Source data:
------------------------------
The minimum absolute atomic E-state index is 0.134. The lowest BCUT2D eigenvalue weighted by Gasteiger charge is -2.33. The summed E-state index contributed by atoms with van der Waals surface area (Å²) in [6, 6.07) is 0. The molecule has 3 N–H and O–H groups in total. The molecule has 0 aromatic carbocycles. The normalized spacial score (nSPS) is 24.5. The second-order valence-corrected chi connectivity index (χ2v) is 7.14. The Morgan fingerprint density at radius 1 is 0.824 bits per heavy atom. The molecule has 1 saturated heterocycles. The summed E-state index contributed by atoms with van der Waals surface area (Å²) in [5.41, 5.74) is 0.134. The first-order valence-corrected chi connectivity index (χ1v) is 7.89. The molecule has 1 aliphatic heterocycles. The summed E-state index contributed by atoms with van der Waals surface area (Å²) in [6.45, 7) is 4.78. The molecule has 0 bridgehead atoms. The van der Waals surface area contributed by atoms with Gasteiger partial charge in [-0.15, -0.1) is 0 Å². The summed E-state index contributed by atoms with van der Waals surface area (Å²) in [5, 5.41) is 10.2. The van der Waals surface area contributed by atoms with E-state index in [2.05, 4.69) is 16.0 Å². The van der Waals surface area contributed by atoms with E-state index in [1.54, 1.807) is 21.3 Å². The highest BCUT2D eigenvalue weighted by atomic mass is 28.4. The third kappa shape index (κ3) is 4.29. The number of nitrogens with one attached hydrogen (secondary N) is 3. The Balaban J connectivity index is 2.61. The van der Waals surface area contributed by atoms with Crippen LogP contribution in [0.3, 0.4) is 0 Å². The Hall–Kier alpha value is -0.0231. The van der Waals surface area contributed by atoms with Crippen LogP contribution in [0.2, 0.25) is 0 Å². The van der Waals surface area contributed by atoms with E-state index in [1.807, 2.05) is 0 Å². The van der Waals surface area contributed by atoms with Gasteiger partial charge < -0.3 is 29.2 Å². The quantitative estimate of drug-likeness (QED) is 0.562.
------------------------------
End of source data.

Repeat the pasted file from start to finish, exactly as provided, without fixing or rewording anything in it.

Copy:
The minimum absolute atomic E-state index is 0.134. The lowest BCUT2D eigenvalue weighted by Gasteiger charge is -2.33. The summed E-state index contributed by atoms with van der Waals surface area (Å²) in [6, 6.07) is 0. The molecule has 3 N–H and O–H groups in total. The molecule has 0 aromatic carbocycles. The normalized spacial score (nSPS) is 24.5. The second-order valence-corrected chi connectivity index (χ2v) is 7.14. The Morgan fingerprint density at radius 1 is 0.824 bits per heavy atom. The molecule has 1 saturated heterocycles. The summed E-state index contributed by atoms with van der Waals surface area (Å²) in [5.41, 5.74) is 0.134. The first-order valence-corrected chi connectivity index (χ1v) is 7.89. The molecule has 1 aliphatic heterocycles. The summed E-state index contributed by atoms with van der Waals surface area (Å²) in [6.45, 7) is 4.78. The molecule has 0 bridgehead atoms. The van der Waals surface area contributed by atoms with Gasteiger partial charge in [-0.15, -0.1) is 0 Å². The summed E-state index contributed by atoms with van der Waals surface area (Å²) in [5, 5.41) is 10.2. The van der Waals surface area contributed by atoms with E-state index in [2.05, 4.69) is 16.0 Å². The van der Waals surface area contributed by atoms with E-state index in [1.54, 1.807) is 21.3 Å². The highest BCUT2D eigenvalue weighted by atomic mass is 28.4. The third kappa shape index (κ3) is 4.29. The number of nitrogens with one attached hydrogen (secondary N) is 3. The Balaban J connectivity index is 2.61. The van der Waals surface area contributed by atoms with Crippen LogP contribution in [0.3, 0.4) is 0 Å². The Hall–Kier alpha value is -0.0231. The van der Waals surface area contributed by atoms with Crippen LogP contribution in [0.2, 0.25) is 0 Å². The van der Waals surface area contributed by atoms with E-state index in [1.807, 2.05) is 0 Å². The van der Waals surface area contributed by atoms with Gasteiger partial charge < -0.3 is 29.2 Å². The quantitative estimate of drug-likeness (QED) is 0.562.